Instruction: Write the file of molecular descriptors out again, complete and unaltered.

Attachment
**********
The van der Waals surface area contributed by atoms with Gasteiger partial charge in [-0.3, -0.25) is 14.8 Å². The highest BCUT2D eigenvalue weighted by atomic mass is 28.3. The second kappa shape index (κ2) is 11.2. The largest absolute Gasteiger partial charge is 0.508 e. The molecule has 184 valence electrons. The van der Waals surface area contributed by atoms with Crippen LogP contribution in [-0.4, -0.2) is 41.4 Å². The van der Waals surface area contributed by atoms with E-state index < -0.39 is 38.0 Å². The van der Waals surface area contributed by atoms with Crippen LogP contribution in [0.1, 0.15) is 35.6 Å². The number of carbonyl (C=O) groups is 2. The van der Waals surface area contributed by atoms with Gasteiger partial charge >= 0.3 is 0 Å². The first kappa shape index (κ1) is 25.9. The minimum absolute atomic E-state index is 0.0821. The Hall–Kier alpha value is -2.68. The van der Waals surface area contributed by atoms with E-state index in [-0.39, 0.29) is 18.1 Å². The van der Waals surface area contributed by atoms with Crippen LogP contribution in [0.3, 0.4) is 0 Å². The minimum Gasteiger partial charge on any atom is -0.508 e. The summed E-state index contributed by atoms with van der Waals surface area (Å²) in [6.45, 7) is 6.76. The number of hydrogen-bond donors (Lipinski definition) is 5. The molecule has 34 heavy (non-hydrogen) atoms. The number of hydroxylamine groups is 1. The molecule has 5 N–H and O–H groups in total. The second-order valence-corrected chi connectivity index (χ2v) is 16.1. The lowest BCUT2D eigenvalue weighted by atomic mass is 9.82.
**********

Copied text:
The van der Waals surface area contributed by atoms with Gasteiger partial charge in [-0.3, -0.25) is 14.8 Å². The highest BCUT2D eigenvalue weighted by atomic mass is 28.3. The second kappa shape index (κ2) is 11.2. The largest absolute Gasteiger partial charge is 0.508 e. The molecule has 184 valence electrons. The van der Waals surface area contributed by atoms with Crippen LogP contribution in [-0.4, -0.2) is 41.4 Å². The van der Waals surface area contributed by atoms with E-state index < -0.39 is 38.0 Å². The van der Waals surface area contributed by atoms with Crippen LogP contribution in [0.1, 0.15) is 35.6 Å². The number of carbonyl (C=O) groups is 2. The van der Waals surface area contributed by atoms with Gasteiger partial charge >= 0.3 is 0 Å². The first kappa shape index (κ1) is 25.9. The minimum absolute atomic E-state index is 0.0821. The Hall–Kier alpha value is -2.68. The van der Waals surface area contributed by atoms with E-state index in [-0.39, 0.29) is 18.1 Å². The van der Waals surface area contributed by atoms with Crippen LogP contribution in [0.3, 0.4) is 0 Å². The minimum Gasteiger partial charge on any atom is -0.508 e. The summed E-state index contributed by atoms with van der Waals surface area (Å²) in [6.45, 7) is 6.76. The number of hydrogen-bond donors (Lipinski definition) is 5. The molecule has 34 heavy (non-hydrogen) atoms. The number of hydroxylamine groups is 1. The molecule has 5 N–H and O–H groups in total. The second-order valence-corrected chi connectivity index (χ2v) is 16.1. The lowest BCUT2D eigenvalue weighted by atomic mass is 9.82.